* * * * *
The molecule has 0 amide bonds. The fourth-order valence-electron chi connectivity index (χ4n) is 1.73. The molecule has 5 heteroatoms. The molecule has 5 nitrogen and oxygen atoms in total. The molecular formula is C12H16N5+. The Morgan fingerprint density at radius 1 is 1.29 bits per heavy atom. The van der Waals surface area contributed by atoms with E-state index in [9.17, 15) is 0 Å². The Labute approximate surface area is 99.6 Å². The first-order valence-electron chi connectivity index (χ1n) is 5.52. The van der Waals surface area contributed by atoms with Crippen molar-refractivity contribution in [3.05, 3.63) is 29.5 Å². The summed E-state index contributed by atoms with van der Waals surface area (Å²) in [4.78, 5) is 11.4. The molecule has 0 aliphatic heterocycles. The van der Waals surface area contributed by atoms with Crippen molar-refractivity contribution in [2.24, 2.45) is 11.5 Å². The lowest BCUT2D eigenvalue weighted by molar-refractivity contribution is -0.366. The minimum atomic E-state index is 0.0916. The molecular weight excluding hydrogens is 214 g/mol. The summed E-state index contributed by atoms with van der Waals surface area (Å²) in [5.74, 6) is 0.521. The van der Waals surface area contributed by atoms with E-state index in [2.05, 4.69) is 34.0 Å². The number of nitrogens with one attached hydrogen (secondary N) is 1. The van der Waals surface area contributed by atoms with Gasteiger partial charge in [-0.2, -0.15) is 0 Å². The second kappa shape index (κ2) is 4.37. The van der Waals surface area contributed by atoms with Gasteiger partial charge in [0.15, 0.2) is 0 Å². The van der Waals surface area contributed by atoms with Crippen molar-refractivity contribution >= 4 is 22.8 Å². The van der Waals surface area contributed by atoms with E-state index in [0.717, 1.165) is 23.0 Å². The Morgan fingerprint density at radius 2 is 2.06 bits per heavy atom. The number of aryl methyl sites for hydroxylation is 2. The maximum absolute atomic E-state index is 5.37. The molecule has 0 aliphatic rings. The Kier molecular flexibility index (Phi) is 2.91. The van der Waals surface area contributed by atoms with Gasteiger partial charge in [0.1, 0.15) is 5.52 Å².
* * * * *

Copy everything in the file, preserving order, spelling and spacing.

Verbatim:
The molecule has 0 amide bonds. The fourth-order valence-electron chi connectivity index (χ4n) is 1.73. The molecule has 5 heteroatoms. The molecule has 5 nitrogen and oxygen atoms in total. The molecular formula is C12H16N5+. The Morgan fingerprint density at radius 1 is 1.29 bits per heavy atom. The van der Waals surface area contributed by atoms with E-state index in [9.17, 15) is 0 Å². The Labute approximate surface area is 99.6 Å². The first-order valence-electron chi connectivity index (χ1n) is 5.52. The van der Waals surface area contributed by atoms with Crippen molar-refractivity contribution in [3.05, 3.63) is 29.5 Å². The summed E-state index contributed by atoms with van der Waals surface area (Å²) in [4.78, 5) is 11.4. The molecule has 0 aliphatic heterocycles. The van der Waals surface area contributed by atoms with Crippen molar-refractivity contribution in [2.24, 2.45) is 11.5 Å². The lowest BCUT2D eigenvalue weighted by molar-refractivity contribution is -0.366. The minimum atomic E-state index is 0.0916. The molecular weight excluding hydrogens is 214 g/mol. The summed E-state index contributed by atoms with van der Waals surface area (Å²) in [5.74, 6) is 0.521. The van der Waals surface area contributed by atoms with E-state index in [2.05, 4.69) is 34.0 Å². The number of nitrogens with one attached hydrogen (secondary N) is 1. The van der Waals surface area contributed by atoms with Gasteiger partial charge in [-0.2, -0.15) is 0 Å². The second kappa shape index (κ2) is 4.37. The van der Waals surface area contributed by atoms with Gasteiger partial charge in [0.15, 0.2) is 0 Å². The van der Waals surface area contributed by atoms with Crippen molar-refractivity contribution >= 4 is 22.8 Å². The van der Waals surface area contributed by atoms with E-state index in [0.717, 1.165) is 23.0 Å². The Morgan fingerprint density at radius 2 is 2.06 bits per heavy atom. The number of aryl methyl sites for hydroxylation is 2. The maximum absolute atomic E-state index is 5.37. The molecule has 0 aliphatic rings. The Kier molecular flexibility index (Phi) is 2.91. The van der Waals surface area contributed by atoms with Gasteiger partial charge in [0.1, 0.15) is 5.52 Å².